Despite the decrease in the prescription of this drug, over 30% of opioid-related overdose is due to benzodiazepine misuse and addiction. This drug is commonly used to treat anxiety and insomnia because of its sedative effect.
Once a person orally takes it, this drug dissolves in the blood and works on the brain to calm movements and thinking. Consequently, with the rising incidence of Benzodiazepine addiction, this article aims to give light to guide readers and patients on what to do.
How Bad Is Benzodiazepine Addiction in the United States?
Here are some statistical data showing the incidence of abusing this drug among the streets and residences in the U.S.
- 115 people die due to overdose with this drug
- From 8.1 million, the number of people using this drug rose to 13.5 million, which is around a 67% increment from 1996 to 2013
- Combining both opioids and benzodiazepines can lead to death due to lung and heart failure
- Consumption of lorazepam increased from 1.1 kg to 3.6 kg for 100,000 people
- 23% of those people dying from opioid abuse also have traces of abusing benzodiazepines
- Addiction to this substance can lead to brain and lung failure, comatose, and death
Ideal Duration for Taking Benzodiazepines
A patient prescribed this medication will have an ideal treatment duration of three to four weeks. If any person uses this drug more than its prescribed duration, he will likely experience withdrawal symptoms after stopping from ingesting it.
So far, the safest duration of medicating with this drug is between one to two weeks. Within this period, the person will not develop any dependence on the drug. Furthermore, this prescribed medicine works best with behavioral therapies since any patient cannot solely depend on this substance to get well.
When Is Benzodiazepine Given To Patients?
This medicine has a tranquilizing effect on patients, so it soothes and relaxes their mind and senses. With the associated risks of using this medicine, the patient must strictly abide by his prescription bottle.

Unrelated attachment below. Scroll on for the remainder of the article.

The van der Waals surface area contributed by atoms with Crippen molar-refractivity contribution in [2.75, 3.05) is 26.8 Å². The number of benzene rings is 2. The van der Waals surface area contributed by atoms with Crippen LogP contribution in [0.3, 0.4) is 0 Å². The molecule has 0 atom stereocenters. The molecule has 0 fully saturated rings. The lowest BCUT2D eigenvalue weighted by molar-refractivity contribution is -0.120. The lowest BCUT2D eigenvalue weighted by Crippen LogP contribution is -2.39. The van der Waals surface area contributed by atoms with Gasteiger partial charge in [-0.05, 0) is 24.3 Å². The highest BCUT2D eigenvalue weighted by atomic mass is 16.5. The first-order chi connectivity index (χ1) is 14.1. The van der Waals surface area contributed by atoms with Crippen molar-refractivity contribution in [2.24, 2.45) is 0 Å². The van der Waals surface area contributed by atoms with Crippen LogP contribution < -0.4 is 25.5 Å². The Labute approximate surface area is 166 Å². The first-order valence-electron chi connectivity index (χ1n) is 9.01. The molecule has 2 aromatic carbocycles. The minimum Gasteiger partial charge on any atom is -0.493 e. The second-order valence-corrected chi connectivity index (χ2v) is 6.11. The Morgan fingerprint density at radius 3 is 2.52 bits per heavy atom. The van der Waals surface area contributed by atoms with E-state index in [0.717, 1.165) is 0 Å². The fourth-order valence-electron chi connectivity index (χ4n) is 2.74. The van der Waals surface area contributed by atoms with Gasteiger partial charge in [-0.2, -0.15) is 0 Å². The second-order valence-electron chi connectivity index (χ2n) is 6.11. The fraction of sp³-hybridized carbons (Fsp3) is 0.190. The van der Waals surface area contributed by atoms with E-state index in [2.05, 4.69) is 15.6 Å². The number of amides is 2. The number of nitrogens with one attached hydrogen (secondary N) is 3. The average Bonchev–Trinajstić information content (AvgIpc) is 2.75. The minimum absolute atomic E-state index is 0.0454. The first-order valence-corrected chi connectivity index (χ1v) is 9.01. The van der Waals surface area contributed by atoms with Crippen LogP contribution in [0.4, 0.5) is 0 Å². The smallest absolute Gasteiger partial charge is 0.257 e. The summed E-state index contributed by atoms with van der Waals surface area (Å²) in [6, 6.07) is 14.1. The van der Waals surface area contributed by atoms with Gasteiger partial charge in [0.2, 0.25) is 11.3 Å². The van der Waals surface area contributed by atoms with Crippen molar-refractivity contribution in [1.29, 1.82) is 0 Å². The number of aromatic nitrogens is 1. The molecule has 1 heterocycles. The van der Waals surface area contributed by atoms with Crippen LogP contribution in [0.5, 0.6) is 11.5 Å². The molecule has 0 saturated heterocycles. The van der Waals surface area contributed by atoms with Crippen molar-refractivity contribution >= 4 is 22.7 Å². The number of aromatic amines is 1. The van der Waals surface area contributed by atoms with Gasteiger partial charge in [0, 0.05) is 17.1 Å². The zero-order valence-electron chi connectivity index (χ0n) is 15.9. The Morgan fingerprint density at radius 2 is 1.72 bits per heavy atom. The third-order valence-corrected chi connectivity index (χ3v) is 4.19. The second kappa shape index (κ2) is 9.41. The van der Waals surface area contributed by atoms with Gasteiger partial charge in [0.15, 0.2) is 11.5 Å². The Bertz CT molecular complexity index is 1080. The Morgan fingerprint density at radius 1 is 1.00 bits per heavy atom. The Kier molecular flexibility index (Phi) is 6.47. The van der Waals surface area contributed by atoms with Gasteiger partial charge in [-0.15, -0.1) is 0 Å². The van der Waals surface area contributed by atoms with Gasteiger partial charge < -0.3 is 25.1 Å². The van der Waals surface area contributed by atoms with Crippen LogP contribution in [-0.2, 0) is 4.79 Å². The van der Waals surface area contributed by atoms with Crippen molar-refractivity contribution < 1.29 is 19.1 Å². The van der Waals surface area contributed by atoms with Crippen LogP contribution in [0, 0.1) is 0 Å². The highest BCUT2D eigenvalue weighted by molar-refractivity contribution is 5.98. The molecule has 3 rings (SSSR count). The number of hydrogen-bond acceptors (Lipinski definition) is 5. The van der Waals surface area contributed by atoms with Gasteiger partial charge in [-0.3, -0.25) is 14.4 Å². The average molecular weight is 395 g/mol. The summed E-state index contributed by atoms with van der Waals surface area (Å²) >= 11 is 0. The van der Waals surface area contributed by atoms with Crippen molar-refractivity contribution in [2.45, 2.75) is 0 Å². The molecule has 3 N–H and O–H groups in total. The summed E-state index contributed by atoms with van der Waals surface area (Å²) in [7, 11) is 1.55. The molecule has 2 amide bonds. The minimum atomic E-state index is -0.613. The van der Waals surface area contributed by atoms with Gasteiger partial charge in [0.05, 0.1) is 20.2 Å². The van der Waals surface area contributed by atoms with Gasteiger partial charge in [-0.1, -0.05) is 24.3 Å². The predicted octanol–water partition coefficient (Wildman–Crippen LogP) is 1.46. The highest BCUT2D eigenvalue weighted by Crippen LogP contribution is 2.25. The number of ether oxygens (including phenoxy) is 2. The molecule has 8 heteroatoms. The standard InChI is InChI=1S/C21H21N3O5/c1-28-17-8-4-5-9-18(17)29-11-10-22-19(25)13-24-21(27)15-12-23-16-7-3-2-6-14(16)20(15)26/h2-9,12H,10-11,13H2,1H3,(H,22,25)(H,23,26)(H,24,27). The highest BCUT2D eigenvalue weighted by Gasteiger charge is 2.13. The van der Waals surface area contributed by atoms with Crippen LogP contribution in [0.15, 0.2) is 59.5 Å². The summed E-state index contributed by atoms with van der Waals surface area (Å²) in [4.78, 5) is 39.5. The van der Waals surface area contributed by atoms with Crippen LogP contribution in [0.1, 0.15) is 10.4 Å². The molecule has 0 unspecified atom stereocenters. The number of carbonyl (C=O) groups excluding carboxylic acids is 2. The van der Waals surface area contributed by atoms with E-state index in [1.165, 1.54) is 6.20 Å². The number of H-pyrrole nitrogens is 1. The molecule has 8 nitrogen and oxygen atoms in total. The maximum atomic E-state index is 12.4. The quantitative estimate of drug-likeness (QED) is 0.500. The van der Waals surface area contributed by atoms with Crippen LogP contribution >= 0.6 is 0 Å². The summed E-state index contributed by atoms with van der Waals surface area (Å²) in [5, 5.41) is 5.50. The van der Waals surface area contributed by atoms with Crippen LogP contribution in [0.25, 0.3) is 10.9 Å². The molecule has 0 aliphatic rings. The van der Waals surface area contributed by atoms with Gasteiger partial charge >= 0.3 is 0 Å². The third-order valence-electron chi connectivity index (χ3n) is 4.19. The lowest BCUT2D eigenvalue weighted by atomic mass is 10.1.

Specifically, this drug is given to people with the following conditions:
- Alleviating alcohol withdrawal symptoms
- Panic attacks
- Taken before a patient undergoes surgery
Specific Brands of Benzodiazepines in the Market
There are around 2,000 various types of benzodiazepines manufactured in the industry, yet only 15 are approved by the Food and Drug Agency (FDA). Below are the three classifications of this substance according to its intensity of the effect.
- Very short impact: Halcion (triazolam) and Versed (Midazolam)
- Short impact: Xanax (Alprazolam) and Ativan (Lorazepam)
- Long-acting: Librium (Chlordiazepoxide) and Valium (Diazepam)
Here are other brand names of this drug in the market:
To avoid dependence and addiction, we highly recommend that you only use this medicine under a doctor’s prescription. If a person has benzodiazepine addiction, he should consult with an addiction specialist to have an early intervention.
What Causes A Person To Abuse Benzodiazepines?
Similar to other substances, a few variables are influencing a person to abuse and misuse this drug which includes the following:
- Availability of this drug in the streets and pharmacies